TOKYO -- Japan has decided to buy up to nine additional U.S.-made early warning aircraft, which are used to detect approaching foreign planes, sources have revealed.
The new E-2D aircraft, built by U.S. defense contractor Northrop Grumman, will cost the Japanese government 350 billion yen ($3.12 billion).
U.S. President Donald Trump, determined to reduce his country's trade deficit with Japan, has been pushing Tokyo to purchase more American defense equipment. He has repeatedly urged Japanese Prime Minister Shinzo Abe to pursue such deals.
Japan, for its part, aims to deflect Trump's criticism while stepping up monitoring around the Ryukyu Islands, which include Okinawa.
The latest plan comes on top of Japan's earlier decision in 2014 to buy four E-2Ds. The Ministry of Defense has been looking to upgrade its aging fleet of E-2C warning aircraft.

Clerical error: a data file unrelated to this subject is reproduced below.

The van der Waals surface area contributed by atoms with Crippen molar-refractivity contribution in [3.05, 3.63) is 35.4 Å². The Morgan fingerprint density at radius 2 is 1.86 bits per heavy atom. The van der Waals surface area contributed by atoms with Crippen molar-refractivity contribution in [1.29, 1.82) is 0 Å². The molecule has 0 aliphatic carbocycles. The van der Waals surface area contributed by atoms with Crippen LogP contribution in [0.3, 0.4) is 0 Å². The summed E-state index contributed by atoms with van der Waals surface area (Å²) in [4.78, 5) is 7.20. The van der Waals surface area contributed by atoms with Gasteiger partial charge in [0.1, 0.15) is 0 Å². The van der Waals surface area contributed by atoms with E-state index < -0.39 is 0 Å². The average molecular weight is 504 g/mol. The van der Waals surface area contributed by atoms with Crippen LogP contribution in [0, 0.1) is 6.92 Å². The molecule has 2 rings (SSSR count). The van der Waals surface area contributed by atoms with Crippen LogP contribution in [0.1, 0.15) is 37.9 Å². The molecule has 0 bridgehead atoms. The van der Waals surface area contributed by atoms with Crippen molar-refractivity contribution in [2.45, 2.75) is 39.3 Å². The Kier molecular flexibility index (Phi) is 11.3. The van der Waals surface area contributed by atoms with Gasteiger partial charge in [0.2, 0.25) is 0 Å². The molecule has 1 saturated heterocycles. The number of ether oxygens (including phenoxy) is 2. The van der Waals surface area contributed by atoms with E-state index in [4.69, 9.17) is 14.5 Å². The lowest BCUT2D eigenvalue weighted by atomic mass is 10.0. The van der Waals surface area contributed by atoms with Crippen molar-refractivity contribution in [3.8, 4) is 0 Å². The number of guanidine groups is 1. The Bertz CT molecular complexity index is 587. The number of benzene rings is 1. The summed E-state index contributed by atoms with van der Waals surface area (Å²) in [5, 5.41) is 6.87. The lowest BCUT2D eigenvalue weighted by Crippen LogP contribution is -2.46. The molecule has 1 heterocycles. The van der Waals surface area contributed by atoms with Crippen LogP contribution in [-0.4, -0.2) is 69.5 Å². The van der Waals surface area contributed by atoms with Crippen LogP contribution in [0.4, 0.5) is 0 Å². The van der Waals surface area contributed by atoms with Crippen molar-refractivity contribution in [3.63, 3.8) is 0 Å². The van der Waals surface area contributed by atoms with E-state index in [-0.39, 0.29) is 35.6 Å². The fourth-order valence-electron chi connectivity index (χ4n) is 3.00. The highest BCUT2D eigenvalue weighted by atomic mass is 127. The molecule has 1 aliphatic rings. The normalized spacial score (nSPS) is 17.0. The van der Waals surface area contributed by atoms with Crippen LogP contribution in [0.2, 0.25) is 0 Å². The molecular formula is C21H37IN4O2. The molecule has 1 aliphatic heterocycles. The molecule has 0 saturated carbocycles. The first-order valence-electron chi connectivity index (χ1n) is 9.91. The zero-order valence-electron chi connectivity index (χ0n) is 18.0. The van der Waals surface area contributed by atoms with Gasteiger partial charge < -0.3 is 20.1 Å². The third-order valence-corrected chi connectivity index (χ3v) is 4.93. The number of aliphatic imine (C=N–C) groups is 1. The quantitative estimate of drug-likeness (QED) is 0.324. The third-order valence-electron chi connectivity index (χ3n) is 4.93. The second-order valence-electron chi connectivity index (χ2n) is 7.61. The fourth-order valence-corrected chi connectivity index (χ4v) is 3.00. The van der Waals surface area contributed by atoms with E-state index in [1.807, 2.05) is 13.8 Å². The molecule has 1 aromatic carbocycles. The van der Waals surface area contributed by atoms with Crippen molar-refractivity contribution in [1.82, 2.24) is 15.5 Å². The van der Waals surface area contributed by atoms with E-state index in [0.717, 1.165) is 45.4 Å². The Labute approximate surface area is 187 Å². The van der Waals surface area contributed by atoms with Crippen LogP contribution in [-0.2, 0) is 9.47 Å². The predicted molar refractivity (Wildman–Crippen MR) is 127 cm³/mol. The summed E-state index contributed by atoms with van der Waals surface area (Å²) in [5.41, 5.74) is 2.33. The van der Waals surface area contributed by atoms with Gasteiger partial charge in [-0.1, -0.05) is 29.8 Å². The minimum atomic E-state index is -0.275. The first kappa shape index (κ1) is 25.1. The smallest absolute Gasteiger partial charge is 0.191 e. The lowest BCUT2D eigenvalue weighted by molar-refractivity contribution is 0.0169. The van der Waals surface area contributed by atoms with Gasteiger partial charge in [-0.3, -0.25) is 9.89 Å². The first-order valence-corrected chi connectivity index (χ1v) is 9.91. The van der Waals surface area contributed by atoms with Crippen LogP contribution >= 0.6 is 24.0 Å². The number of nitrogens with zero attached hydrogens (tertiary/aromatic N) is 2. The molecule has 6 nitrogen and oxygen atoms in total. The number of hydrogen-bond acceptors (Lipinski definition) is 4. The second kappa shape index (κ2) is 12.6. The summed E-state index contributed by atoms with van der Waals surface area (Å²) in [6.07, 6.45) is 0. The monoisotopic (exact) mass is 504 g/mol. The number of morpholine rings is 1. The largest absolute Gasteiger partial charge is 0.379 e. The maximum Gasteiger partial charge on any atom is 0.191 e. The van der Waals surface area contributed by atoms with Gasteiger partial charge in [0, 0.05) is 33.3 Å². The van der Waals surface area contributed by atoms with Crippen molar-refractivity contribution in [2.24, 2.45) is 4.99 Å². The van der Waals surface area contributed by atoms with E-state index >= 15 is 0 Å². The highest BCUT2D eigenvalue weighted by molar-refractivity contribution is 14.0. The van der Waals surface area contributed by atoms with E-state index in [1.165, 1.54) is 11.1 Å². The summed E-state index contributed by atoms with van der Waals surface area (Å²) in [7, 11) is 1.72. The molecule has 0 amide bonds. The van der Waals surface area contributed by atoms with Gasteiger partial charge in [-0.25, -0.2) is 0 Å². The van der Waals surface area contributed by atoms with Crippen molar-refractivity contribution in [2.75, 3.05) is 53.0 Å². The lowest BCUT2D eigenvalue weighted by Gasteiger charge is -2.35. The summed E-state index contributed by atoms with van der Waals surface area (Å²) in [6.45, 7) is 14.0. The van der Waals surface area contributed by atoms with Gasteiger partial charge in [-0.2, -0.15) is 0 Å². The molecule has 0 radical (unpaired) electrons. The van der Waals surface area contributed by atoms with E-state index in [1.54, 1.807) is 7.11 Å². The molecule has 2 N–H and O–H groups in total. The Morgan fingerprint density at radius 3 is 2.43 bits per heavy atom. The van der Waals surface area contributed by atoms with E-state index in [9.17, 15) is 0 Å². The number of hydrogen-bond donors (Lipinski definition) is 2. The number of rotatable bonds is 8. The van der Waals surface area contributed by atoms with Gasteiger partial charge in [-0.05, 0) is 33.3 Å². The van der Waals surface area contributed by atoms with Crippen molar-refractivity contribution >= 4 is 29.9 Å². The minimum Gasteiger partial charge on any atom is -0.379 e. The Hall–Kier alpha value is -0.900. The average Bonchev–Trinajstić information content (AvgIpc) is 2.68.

The additional purchase is to be incorporated into Japan's medium-term defense plan covering fiscal 2019 to 2023, to be worked out by the end of this year.
A fiscal 2019 budget request of 54.4 billion yen is to cover two E-2Ds, along with advance purchases of some components for the remaining seven.
The White House has already informed Congress about Japan's new purchase plan. According to Japanese officials, Abe explained the defense budget request including additional E-2D purchases when he met with Trump in late September.
The officials said the decision is mutually beneficial for the two countries, since it will fill a defense technology void for Japan and boost U.S. exports, including related equipment.
The annual U.S. trade deficit with Japan has reached about 7.5 trillion yen. And Tokyo is hoping to avoid additional tariffs on U.S.-bound auto exports, which could deal the Japanese economy a painful blow.